The story of 15-year-old Latasha Harlins has inspired films and novels, and been sung by Tupac and Ice Cube. It's also shaped the city of Los Angeles, where her death occurred during days of burning buildings and looting. But one question still remains: What happened to Soon Ja Du, the woman who shot and killed her?
In March 1991, Du, a Korean immigrant, was working at her Empire Liquor Market and Deli in South-Central Los Angeles. When she saw that Harlins put a bottle of orange juice in her backpack instead of paying for it, Du accused her of shoplifting and fired her gun. Du was convicted of voluntary manslaughter and given probation, but her sentence sparked outrage and was widely criticized.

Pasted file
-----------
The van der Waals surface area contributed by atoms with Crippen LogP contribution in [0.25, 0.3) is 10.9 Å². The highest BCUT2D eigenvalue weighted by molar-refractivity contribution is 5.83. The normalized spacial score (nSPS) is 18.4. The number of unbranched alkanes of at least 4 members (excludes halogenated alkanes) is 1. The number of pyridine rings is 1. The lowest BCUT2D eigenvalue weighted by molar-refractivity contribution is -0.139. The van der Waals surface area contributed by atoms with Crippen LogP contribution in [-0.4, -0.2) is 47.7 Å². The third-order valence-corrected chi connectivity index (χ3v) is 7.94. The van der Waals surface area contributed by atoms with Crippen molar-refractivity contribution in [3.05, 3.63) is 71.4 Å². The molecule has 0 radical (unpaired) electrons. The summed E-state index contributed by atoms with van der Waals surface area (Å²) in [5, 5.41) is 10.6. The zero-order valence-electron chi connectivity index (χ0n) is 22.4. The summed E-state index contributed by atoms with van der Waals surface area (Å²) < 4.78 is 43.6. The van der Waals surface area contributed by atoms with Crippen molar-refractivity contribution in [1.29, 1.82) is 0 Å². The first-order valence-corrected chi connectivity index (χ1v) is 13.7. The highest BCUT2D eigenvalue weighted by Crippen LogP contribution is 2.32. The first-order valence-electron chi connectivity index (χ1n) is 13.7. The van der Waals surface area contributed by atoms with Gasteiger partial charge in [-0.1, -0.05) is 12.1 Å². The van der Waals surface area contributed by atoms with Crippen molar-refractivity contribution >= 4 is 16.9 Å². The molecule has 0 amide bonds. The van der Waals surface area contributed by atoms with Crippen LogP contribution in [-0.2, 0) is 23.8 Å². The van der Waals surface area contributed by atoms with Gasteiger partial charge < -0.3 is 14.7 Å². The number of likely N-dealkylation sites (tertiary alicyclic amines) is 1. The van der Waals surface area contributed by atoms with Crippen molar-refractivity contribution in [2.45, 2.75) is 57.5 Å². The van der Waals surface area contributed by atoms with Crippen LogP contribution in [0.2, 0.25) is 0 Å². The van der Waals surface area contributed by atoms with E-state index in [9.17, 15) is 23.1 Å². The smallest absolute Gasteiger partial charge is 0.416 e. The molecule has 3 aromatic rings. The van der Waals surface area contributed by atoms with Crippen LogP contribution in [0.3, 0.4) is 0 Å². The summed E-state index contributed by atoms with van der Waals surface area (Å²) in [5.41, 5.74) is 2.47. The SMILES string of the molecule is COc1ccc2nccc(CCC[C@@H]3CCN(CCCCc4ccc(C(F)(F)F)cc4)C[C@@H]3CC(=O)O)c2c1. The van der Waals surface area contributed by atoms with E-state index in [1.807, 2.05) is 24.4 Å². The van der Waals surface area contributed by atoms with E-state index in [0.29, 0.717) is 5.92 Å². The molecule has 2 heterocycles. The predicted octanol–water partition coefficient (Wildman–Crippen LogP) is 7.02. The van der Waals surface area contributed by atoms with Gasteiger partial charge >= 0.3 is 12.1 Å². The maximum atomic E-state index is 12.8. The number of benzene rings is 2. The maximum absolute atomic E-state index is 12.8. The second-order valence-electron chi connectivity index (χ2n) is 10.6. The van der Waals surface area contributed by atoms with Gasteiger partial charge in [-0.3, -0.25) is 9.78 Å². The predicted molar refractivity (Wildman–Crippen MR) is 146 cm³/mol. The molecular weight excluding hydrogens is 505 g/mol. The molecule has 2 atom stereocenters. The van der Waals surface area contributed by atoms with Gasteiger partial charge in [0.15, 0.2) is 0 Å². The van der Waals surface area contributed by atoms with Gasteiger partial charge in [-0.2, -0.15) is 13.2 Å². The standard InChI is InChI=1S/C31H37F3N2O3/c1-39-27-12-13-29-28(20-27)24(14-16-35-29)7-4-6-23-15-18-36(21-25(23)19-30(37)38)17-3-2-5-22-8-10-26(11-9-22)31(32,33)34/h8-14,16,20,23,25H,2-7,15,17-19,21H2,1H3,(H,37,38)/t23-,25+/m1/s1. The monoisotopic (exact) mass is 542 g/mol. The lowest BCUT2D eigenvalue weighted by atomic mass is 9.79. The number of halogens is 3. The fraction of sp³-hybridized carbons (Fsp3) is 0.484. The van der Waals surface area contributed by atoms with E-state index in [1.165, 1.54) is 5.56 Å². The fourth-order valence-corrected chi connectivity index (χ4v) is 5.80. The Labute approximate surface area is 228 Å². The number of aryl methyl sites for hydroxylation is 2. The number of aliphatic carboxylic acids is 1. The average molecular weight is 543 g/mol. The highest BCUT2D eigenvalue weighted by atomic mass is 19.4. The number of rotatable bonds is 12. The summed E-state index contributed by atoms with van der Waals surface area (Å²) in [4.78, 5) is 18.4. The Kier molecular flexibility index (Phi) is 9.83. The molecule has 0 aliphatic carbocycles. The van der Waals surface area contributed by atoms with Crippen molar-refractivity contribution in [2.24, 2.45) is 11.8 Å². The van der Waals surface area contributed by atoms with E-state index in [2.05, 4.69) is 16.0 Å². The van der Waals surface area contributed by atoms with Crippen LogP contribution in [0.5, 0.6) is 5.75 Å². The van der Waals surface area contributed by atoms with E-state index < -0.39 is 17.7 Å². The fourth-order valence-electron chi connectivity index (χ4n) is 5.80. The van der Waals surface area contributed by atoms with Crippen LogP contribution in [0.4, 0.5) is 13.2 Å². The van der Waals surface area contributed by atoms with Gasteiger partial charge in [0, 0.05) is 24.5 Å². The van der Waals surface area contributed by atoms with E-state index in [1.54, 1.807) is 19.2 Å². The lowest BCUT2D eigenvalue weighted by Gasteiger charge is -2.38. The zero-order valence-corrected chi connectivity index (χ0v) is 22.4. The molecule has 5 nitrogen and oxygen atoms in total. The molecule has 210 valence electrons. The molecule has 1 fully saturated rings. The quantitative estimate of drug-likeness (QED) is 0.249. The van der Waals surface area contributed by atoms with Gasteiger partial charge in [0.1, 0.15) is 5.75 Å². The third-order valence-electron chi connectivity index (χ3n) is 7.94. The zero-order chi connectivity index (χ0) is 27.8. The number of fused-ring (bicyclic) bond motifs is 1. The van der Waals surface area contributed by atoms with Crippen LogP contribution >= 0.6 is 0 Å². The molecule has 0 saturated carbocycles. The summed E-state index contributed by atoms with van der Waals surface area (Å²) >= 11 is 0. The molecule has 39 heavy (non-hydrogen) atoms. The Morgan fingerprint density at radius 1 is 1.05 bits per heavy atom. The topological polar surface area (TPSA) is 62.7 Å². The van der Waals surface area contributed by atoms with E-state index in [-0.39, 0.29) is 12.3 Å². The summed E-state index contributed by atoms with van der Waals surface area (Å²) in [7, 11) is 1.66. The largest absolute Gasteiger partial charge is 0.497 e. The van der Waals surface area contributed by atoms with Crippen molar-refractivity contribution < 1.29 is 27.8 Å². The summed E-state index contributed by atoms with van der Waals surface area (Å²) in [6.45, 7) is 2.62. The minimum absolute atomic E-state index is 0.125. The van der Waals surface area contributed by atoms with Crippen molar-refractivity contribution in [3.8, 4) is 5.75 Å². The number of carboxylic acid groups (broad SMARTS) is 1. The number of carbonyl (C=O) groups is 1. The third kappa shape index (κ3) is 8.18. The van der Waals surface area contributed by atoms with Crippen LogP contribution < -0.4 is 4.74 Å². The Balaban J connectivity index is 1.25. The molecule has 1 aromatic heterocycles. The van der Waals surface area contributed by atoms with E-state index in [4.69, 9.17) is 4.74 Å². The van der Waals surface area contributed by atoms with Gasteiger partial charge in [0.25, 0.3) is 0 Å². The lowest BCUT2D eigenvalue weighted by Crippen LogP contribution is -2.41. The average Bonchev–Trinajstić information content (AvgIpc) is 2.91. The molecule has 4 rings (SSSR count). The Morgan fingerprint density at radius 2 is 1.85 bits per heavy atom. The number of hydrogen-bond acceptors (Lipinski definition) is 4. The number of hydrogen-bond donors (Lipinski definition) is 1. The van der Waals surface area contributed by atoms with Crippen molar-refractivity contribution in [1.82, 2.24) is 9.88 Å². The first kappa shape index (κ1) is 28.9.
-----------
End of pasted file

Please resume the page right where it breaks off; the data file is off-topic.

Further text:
At trial, Du testified that she shot Harlins in self-defense because she believed her life was in danger. Du’s husband and son owned the store, and they had been robbed and threatened many times. Joseph testified that he had even been forced to give his daughter drugs by shoplifters.
Cha’s novel has received high praise from a range of literary luminaries, including crime writers Michael Connelly and Walter Mosley and Pulitzer Prize winner Viet Thanh Nguyen. It's a novel that "never settles for easy answers," writes Nguyen in the New York Times. The book is a "beautifully rendered portrait of a complex, unforgiving and heartbreaking time."